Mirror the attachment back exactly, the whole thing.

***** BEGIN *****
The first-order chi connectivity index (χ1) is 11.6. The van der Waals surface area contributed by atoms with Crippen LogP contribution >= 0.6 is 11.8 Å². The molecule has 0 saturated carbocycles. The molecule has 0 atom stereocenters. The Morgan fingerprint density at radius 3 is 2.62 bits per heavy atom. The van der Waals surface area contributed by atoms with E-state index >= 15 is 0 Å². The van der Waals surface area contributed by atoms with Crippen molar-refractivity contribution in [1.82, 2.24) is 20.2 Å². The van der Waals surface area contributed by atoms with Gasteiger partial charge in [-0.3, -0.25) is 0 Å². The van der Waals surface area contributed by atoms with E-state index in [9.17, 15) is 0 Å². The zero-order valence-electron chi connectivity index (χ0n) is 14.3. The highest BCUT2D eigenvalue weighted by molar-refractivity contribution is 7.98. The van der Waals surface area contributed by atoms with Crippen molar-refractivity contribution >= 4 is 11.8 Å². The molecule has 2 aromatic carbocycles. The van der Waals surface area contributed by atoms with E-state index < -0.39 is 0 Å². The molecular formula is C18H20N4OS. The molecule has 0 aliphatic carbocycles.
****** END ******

The first-order chi connectivity index (χ1) is 11.6. The van der Waals surface area contributed by atoms with Crippen LogP contribution >= 0.6 is 11.8 Å². The molecule has 0 saturated carbocycles. The molecule has 0 atom stereocenters. The Morgan fingerprint density at radius 3 is 2.62 bits per heavy atom. The van der Waals surface area contributed by atoms with E-state index >= 15 is 0 Å². The van der Waals surface area contributed by atoms with Crippen molar-refractivity contribution in [1.82, 2.24) is 20.2 Å². The van der Waals surface area contributed by atoms with Gasteiger partial charge in [-0.3, -0.25) is 0 Å². The van der Waals surface area contributed by atoms with E-state index in [9.17, 15) is 0 Å². The zero-order valence-electron chi connectivity index (χ0n) is 14.3. The highest BCUT2D eigenvalue weighted by molar-refractivity contribution is 7.98. The van der Waals surface area contributed by atoms with Crippen molar-refractivity contribution >= 4 is 11.8 Å². The molecule has 2 aromatic carbocycles. The van der Waals surface area contributed by atoms with E-state index < -0.39 is 0 Å². The molecular formula is C18H20N4OS. The molecule has 0 aliphatic carbocycles.